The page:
Winter is here

This week has finally brought winter. A sunny walk in the woods at the weekend had lulled me into a complacent confidence that Christmas would be mild and balmy and the lifting of the dahlias could proceed at dilettante pace. The tissue paper whisper of the grass on Monday told another tale. The first of the frost was hidden in marshy hollows, a light dusting on the buttercups. In the interests of caution, Pip the lemon tree was promptly fitted for his winter coat (several sizes too big but who knows how he’ll grow next year…). I took to the fork with redoubled effort and most of the dahlias are now in. Just a few yellow fellas still to go.

The digging did no favours whatsoever for my dodgy ankle and so a couple of days of shorter walks, indoor pursuits and a bit of hobbling and groaning followed. (I have since been to the GP and procured a form to refer myself to the physio, thus demonstrating a good example to Mother dearest…) My second maritime themed Christmas jumper therefore proceeds apace and there’s only a shoulder and the neck to go. Hopefully it will fit someone. I am trialling a new pattern book and the first looks to have come up a bit small and the second a bit big. Obviously I have customised each design remorselessly in terms of wool, stitch, neckline and so on, with only trace elements of the original remaining – so I have no-one to blame but myself. This second jumper has been brought to you by Kate Atkinson’s latest, Shrines of Gaiety which I enjoyed. I think it might be worth a second read so a hard copy may be procured (quite the recommendation). This year’s curtain project (well one of them, there are others in waiting) has been the production of fabric “cache pots” for fatball tubs in which to plant the indoor bulbs. These were produced to the accompaniment of The Marriage Portrait by Maggie O’ Farrell and Lear Wife by JR Thorp. Both were excellent but Learwife especially lingered and rang in my ears as I idled along with Lyra through the frosty hedgerows.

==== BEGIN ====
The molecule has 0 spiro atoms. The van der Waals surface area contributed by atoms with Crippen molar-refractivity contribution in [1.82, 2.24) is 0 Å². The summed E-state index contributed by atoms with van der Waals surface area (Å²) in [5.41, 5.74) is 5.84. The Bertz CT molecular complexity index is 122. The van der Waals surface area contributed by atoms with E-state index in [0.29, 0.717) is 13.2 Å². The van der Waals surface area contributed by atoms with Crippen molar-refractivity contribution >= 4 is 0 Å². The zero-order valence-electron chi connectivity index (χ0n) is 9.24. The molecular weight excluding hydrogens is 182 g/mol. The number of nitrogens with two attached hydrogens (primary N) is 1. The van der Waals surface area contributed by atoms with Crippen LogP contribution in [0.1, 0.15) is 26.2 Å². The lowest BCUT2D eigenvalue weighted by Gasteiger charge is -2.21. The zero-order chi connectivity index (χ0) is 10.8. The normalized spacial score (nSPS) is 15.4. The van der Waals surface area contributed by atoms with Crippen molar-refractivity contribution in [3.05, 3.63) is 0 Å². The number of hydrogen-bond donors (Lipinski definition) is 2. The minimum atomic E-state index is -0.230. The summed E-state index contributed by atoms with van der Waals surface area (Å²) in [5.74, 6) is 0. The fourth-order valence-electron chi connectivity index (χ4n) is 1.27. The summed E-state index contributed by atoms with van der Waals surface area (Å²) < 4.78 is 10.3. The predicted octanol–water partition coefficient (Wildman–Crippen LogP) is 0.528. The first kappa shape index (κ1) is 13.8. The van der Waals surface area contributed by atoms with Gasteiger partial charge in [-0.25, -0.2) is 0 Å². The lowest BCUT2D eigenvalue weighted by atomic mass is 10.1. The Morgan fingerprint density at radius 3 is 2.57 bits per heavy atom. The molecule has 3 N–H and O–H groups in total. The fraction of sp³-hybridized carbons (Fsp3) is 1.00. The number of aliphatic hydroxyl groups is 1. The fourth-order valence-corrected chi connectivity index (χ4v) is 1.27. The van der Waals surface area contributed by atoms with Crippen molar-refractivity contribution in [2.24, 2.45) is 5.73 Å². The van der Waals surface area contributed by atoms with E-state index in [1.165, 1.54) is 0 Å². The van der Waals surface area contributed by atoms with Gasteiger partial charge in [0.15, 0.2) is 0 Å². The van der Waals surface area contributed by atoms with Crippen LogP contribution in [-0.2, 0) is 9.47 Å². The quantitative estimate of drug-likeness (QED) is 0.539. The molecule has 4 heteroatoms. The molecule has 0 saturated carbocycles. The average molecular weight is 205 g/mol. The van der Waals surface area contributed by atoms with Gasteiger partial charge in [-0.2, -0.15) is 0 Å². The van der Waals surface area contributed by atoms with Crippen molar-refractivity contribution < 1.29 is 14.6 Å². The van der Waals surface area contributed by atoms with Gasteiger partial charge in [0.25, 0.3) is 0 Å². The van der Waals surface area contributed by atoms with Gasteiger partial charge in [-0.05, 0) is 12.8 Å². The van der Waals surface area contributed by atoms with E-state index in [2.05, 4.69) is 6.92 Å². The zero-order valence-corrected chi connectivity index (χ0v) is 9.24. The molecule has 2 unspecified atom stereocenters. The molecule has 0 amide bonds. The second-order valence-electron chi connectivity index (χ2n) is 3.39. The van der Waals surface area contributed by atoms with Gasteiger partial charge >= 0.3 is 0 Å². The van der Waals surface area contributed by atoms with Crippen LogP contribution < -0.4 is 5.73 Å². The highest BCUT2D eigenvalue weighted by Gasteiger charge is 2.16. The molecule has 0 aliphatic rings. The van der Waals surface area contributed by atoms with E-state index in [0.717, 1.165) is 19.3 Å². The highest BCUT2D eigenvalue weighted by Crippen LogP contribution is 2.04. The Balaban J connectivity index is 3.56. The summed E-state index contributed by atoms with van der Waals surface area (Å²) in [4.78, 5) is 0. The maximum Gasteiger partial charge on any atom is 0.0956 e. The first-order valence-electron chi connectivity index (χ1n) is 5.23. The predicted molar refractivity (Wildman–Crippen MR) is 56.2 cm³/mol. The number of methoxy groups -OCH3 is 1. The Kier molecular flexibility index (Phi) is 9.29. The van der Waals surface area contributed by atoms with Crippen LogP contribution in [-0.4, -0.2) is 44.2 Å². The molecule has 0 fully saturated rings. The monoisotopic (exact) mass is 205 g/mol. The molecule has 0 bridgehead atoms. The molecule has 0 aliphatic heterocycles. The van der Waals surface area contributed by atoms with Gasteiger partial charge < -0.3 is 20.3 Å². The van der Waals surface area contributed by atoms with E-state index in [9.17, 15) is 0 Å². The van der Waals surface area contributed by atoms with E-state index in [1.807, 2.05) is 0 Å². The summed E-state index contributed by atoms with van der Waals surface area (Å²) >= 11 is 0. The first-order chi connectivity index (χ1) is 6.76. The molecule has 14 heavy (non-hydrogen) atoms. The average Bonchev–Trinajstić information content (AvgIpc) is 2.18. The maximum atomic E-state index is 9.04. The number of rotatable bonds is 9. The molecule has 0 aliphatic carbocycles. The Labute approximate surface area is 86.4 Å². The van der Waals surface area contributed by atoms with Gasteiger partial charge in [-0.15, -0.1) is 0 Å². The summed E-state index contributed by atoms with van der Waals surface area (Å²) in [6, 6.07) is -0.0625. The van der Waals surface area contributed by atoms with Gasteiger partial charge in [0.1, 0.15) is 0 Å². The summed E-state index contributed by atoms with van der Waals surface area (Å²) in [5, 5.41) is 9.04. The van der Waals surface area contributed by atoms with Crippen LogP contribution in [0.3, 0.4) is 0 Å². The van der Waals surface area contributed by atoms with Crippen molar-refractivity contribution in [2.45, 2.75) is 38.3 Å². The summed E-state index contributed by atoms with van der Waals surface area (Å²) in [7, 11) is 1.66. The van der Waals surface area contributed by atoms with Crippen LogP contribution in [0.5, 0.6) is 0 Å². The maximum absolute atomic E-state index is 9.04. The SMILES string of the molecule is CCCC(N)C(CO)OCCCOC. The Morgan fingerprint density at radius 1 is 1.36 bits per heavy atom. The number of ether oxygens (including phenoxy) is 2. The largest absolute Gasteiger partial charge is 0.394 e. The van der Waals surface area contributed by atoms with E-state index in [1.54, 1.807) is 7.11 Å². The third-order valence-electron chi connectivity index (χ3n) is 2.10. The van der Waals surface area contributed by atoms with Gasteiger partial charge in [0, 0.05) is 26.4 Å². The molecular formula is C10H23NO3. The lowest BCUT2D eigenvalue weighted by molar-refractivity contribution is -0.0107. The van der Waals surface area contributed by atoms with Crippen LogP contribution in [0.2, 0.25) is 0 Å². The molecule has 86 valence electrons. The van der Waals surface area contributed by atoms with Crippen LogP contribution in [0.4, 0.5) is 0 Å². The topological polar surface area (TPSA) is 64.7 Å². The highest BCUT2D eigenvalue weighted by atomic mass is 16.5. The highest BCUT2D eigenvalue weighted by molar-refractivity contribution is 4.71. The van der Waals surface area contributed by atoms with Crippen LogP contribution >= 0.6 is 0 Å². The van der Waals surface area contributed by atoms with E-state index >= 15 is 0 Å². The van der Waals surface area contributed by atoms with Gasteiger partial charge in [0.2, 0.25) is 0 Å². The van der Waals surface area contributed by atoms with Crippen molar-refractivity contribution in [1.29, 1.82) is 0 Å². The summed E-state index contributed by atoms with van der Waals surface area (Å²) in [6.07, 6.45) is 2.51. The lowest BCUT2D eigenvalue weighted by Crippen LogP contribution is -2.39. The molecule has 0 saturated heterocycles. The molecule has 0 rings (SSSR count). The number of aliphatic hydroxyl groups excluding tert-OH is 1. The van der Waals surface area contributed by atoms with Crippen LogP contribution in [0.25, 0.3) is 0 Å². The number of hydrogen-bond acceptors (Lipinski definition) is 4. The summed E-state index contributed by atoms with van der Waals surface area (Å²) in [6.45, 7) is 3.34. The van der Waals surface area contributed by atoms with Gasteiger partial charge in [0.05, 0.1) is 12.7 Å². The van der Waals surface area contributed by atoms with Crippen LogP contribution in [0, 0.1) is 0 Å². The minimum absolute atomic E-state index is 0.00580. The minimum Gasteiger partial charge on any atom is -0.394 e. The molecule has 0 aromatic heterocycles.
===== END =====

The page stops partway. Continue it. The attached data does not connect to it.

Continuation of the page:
Yesterday I pootled off to Selkirk via the tyre place where winter tyres were fitted to the trusty mini. I truly love my winter tyres. They give me a totally unjustified sense of arctic explorer derring do. Amundsen like (in my own mind) I glided along the back roads admiring the slender reach of the bare trees into the blue sky. Coming over the hill into Selkirk you could see for miles across to the hills opposite but in the hollow of the river a vast cloud seemed to have settled like a collapsed zeppelin obscuring the toon. We descended through wraiths of freezing mist expecting some Cthulu like monster up to its furtive worst. However, in the curious way of these things, down in the depths below the foggy cap you could see fine and we decide to risk a walk/hobble. Cousin Crena has spotted the kingfisher back at its old haunt by the damside recently (much to Auntie Syb’s ire as she considers herself very much the keeper of this flame) so mum and I set off to see if we would be lucky too. No kingfisher alas, but we spotted an obese pigeon, a cheery robin, a rather ugly goose and numerous blue tits so felt that a coffee at the Watermill was well earned.

I woke this morning to find Ruthven swathed in a thick veil of freezing fog. Catriona positively loomed out of the murk, mooching cow pellets, as Lyra and I passed. We strode out into a back lane bounded by hedgerows rimed with frost and tapering into cloudy mystery. The last remaining hips and crabapples were striking smudges of colour in an intricate lacework of black and white and bejewelled cobwebs. Snug back at home Mince pies are in order. I find myself wondering if this year we will have snow for Christmas.

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